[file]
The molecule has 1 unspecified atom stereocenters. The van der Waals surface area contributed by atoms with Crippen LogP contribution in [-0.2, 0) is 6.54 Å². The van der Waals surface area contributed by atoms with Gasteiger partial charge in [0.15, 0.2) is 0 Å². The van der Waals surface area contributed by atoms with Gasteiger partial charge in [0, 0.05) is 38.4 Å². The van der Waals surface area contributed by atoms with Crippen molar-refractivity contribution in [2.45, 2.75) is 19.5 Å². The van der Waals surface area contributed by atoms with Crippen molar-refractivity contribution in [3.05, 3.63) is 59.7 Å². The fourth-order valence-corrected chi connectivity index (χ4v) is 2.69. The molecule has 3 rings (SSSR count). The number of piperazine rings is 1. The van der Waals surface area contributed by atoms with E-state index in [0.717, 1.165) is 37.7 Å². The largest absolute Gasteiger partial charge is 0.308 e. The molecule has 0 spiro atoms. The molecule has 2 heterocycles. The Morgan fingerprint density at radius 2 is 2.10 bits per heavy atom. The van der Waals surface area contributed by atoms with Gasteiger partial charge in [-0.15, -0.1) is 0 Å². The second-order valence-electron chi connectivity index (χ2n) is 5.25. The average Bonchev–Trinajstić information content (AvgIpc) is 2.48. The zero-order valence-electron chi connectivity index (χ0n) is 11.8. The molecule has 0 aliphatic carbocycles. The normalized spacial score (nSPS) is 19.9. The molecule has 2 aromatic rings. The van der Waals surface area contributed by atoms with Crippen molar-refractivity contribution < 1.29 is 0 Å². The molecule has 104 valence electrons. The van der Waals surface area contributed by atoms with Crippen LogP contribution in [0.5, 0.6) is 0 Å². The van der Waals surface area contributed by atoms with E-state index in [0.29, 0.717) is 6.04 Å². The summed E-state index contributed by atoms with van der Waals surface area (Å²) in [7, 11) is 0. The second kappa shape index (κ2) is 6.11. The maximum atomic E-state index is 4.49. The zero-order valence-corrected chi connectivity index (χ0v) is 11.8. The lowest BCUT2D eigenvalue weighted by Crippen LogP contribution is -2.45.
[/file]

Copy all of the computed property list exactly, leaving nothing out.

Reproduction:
The molecule has 1 unspecified atom stereocenters. The van der Waals surface area contributed by atoms with Crippen LogP contribution in [-0.2, 0) is 6.54 Å². The van der Waals surface area contributed by atoms with Gasteiger partial charge in [0.15, 0.2) is 0 Å². The van der Waals surface area contributed by atoms with Gasteiger partial charge in [0, 0.05) is 38.4 Å². The van der Waals surface area contributed by atoms with Crippen molar-refractivity contribution in [2.45, 2.75) is 19.5 Å². The van der Waals surface area contributed by atoms with Crippen molar-refractivity contribution in [3.05, 3.63) is 59.7 Å². The fourth-order valence-corrected chi connectivity index (χ4v) is 2.69. The molecule has 3 rings (SSSR count). The number of piperazine rings is 1. The van der Waals surface area contributed by atoms with E-state index in [0.717, 1.165) is 37.7 Å². The largest absolute Gasteiger partial charge is 0.308 e. The molecule has 0 spiro atoms. The molecule has 2 heterocycles. The Morgan fingerprint density at radius 2 is 2.10 bits per heavy atom. The van der Waals surface area contributed by atoms with Gasteiger partial charge in [-0.15, -0.1) is 0 Å². The second-order valence-electron chi connectivity index (χ2n) is 5.25. The average Bonchev–Trinajstić information content (AvgIpc) is 2.48. The zero-order valence-electron chi connectivity index (χ0n) is 11.8. The molecule has 0 aliphatic carbocycles. The normalized spacial score (nSPS) is 19.9. The molecule has 2 aromatic rings. The van der Waals surface area contributed by atoms with Crippen molar-refractivity contribution < 1.29 is 0 Å². The molecule has 104 valence electrons. The van der Waals surface area contributed by atoms with Crippen LogP contribution in [0.5, 0.6) is 0 Å². The van der Waals surface area contributed by atoms with E-state index in [0.29, 0.717) is 6.04 Å². The summed E-state index contributed by atoms with van der Waals surface area (Å²) in [7, 11) is 0. The second kappa shape index (κ2) is 6.11. The maximum atomic E-state index is 4.49. The zero-order valence-corrected chi connectivity index (χ0v) is 11.8. The lowest BCUT2D eigenvalue weighted by Crippen LogP contribution is -2.45.